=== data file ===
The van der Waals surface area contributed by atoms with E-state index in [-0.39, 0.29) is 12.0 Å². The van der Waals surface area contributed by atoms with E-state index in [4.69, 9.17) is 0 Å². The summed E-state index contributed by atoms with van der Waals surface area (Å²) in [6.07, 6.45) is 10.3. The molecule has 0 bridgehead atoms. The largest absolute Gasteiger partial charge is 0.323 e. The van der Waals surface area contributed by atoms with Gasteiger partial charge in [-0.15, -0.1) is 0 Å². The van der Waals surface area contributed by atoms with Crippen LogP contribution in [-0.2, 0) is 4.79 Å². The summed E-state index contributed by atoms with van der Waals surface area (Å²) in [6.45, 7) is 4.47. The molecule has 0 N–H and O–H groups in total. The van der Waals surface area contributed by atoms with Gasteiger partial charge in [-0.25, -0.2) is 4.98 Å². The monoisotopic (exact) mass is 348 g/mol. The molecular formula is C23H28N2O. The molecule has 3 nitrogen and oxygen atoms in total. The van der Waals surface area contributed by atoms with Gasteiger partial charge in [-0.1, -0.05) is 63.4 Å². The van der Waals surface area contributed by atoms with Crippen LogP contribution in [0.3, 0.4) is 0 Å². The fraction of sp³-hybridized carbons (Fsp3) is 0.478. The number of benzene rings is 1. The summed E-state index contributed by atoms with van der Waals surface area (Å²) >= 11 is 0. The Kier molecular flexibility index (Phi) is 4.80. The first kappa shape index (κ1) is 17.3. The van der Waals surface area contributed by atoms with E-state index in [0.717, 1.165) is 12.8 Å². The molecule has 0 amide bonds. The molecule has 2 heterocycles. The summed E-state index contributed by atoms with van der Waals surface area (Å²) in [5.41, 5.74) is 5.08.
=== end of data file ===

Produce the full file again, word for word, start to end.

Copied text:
The van der Waals surface area contributed by atoms with E-state index in [-0.39, 0.29) is 12.0 Å². The van der Waals surface area contributed by atoms with E-state index in [4.69, 9.17) is 0 Å². The summed E-state index contributed by atoms with van der Waals surface area (Å²) in [6.07, 6.45) is 10.3. The molecule has 0 bridgehead atoms. The largest absolute Gasteiger partial charge is 0.323 e. The van der Waals surface area contributed by atoms with Gasteiger partial charge in [-0.15, -0.1) is 0 Å². The van der Waals surface area contributed by atoms with Crippen LogP contribution in [-0.2, 0) is 4.79 Å². The summed E-state index contributed by atoms with van der Waals surface area (Å²) in [6.45, 7) is 4.47. The molecule has 0 N–H and O–H groups in total. The van der Waals surface area contributed by atoms with Gasteiger partial charge in [-0.25, -0.2) is 4.98 Å². The monoisotopic (exact) mass is 348 g/mol. The molecular formula is C23H28N2O. The molecule has 3 nitrogen and oxygen atoms in total. The van der Waals surface area contributed by atoms with Gasteiger partial charge in [-0.1, -0.05) is 63.4 Å². The van der Waals surface area contributed by atoms with Crippen LogP contribution in [0.3, 0.4) is 0 Å². The fraction of sp³-hybridized carbons (Fsp3) is 0.478. The number of benzene rings is 1. The summed E-state index contributed by atoms with van der Waals surface area (Å²) >= 11 is 0. The Kier molecular flexibility index (Phi) is 4.80. The first kappa shape index (κ1) is 17.3. The van der Waals surface area contributed by atoms with E-state index in [0.717, 1.165) is 12.8 Å². The molecule has 0 amide bonds. The molecule has 2 heterocycles. The summed E-state index contributed by atoms with van der Waals surface area (Å²) in [5.41, 5.74) is 5.08.